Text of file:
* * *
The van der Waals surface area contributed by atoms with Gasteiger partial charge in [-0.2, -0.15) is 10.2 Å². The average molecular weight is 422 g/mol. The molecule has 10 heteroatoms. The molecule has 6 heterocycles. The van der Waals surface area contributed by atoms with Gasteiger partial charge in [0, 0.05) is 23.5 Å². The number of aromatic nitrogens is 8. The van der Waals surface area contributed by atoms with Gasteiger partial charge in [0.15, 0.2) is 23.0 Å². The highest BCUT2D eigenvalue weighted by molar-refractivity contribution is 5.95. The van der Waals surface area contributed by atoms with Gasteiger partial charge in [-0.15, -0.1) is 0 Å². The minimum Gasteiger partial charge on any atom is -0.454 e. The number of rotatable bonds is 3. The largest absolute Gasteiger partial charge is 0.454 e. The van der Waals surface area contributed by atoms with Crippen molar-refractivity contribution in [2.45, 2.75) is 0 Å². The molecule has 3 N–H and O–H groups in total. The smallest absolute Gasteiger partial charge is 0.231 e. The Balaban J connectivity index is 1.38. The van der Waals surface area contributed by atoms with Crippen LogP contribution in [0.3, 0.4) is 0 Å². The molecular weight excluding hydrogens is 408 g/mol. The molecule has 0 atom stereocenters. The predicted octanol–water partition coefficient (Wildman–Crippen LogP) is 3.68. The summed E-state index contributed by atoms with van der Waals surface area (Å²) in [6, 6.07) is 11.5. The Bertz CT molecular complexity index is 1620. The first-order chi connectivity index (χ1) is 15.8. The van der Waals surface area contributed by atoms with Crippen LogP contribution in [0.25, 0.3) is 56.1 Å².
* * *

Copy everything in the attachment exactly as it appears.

The van der Waals surface area contributed by atoms with Gasteiger partial charge in [-0.2, -0.15) is 10.2 Å². The average molecular weight is 422 g/mol. The molecule has 10 heteroatoms. The molecule has 6 heterocycles. The van der Waals surface area contributed by atoms with Gasteiger partial charge in [0, 0.05) is 23.5 Å². The number of aromatic nitrogens is 8. The van der Waals surface area contributed by atoms with Gasteiger partial charge in [0.15, 0.2) is 23.0 Å². The highest BCUT2D eigenvalue weighted by molar-refractivity contribution is 5.95. The van der Waals surface area contributed by atoms with Gasteiger partial charge in [-0.15, -0.1) is 0 Å². The minimum Gasteiger partial charge on any atom is -0.454 e. The number of rotatable bonds is 3. The largest absolute Gasteiger partial charge is 0.454 e. The van der Waals surface area contributed by atoms with Crippen molar-refractivity contribution in [2.45, 2.75) is 0 Å². The molecule has 3 N–H and O–H groups in total. The smallest absolute Gasteiger partial charge is 0.231 e. The Balaban J connectivity index is 1.38. The van der Waals surface area contributed by atoms with Crippen LogP contribution in [0.3, 0.4) is 0 Å². The molecular weight excluding hydrogens is 408 g/mol. The molecule has 0 atom stereocenters. The predicted octanol–water partition coefficient (Wildman–Crippen LogP) is 3.68. The summed E-state index contributed by atoms with van der Waals surface area (Å²) in [6, 6.07) is 11.5. The Bertz CT molecular complexity index is 1620. The first-order chi connectivity index (χ1) is 15.8. The van der Waals surface area contributed by atoms with Crippen LogP contribution in [0.25, 0.3) is 56.1 Å².